If we ever establish colonies on Jupiter’s four big moons, those living there will enjoy looking up. Besides the sight of Jupiter hanging in the sky from the planet-facing side of each moon, and views of every other moon, big and small, there will be beautiful aurorae to watch. Surprisingly, this is something we have discovered using one of the largest telescopes on Earth, not any of the spacecraft that have visited the system.
Jupiter’s mighty auroras are well known, despite the diminution of the solar wind at its location, they even appear to have curious effects on the giant planet’s temperature balance. The UV components of the moons’ aurorae have been studied before, despite their thin atmospheres and lack of magnetic fields of their own. Now, the research has been extended into the visible spectrum and expanded what we know about the atmospheres these worlds do have.
Twin papers in The Planetary Science Journal are based on results collected with the High-Resolution Echelle Spectrometer (HIRES) at the Keck Observatory, and spectrographs on other large telescopes. It is the first time optical aurora have been studied on three of the moons.
There is no hope of seeing the aurorae when the moons are in daylight, but the Earth is too close to the Sun to observe their far sides. Instead, the team watched the Moons when Jupiter blocked the sunlight. "These observations are tricky because in Jupiter's shadow the moons are nearly invisible. The light emitted by their faint aurorae is the only confirmation that we've even pointed the telescope at the right place," Dr Katherine de Kleer of Caltech said in a statement.
Earth’s aurorae are caused by the planet’s magnetic field channeling charged particles toward the poles, where collisions with gases in the atmosphere produce the colors we see. Those colors depend on the specific gasses the particles interact with.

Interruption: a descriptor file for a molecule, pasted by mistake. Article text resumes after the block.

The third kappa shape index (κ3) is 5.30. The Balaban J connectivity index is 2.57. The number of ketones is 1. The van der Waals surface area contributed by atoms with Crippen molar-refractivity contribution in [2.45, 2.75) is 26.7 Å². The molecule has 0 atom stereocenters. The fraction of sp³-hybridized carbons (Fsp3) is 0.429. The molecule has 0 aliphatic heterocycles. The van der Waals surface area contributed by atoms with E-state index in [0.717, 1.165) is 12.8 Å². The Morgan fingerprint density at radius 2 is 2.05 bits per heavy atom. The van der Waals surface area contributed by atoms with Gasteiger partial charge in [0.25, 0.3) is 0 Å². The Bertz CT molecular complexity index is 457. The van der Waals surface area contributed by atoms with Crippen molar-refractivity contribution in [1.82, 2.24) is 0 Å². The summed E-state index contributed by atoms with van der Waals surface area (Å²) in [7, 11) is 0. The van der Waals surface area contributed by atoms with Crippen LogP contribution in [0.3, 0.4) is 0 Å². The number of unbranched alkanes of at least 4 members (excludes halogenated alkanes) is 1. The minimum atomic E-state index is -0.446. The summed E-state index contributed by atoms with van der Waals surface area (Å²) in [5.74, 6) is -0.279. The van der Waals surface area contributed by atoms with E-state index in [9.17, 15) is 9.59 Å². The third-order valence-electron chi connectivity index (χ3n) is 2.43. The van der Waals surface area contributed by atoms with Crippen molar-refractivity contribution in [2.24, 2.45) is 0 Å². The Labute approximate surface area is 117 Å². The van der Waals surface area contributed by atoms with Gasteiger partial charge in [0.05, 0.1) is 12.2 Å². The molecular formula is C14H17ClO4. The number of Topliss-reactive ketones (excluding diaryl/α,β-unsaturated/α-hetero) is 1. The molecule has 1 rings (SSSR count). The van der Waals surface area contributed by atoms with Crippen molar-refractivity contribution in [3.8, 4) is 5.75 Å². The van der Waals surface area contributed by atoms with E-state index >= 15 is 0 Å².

Io is where things get most interesting, being not only the moon closest to the heart of the magnetic field, but with an atmosphere constantly refreshed by volcanic plumes hundreds of kilometers high. The result is yellow-orange glow like sodium streetlights, mixed with some red and green from oxygen.
The aurorae vary depending on each moon’s relationship at the time to Jupiter’s tilted magnetic field and its shadow. “Io's sodium becomes very faint within 15 minutes of entering Jupiter's shadow, but it takes several hours to recover after it emerges into sunlight," said Boston University’s Professor Carl Schmidt. The oxygen component is much more stable, and given the shortness of Io’s orbit, this is dominant much of the time.
The thin atmospheres of Europa and Ganymede are still sufficient to produce aurorae, but they are deep red rather than Earth’s predominant green.
These three all have some near-infrared aurorae, invisible to our eyes but detectable by the telescopes, caused by potassium on Io and oxygen on the next two.
"The brightness of the different colors of aurora tell us what these moons' atmospheres are likely made up of," said de Kleer. "We find that molecular oxygen, just like what we breathe here on Earth, is likely the main constituent of the icy moon atmospheres."
The findings are at least as significant for the colors that were not detected. The studies suggest barely a fifth of Europa’s atmosphere is water vapor, despite past detection of geysers thought to be from its internal ocean. The team could only put an upper limit on the water in Ganymede’s atmosphere, despite it also being suspected of having a subsurface ocean, while Callisto’s aurora is so faint its composition was hard to determine. These results conflict with the UV surveys, which found much more water. The papers suggest the movement into shadow may change the composition of Europa and Ganymede’s atmospheres as well.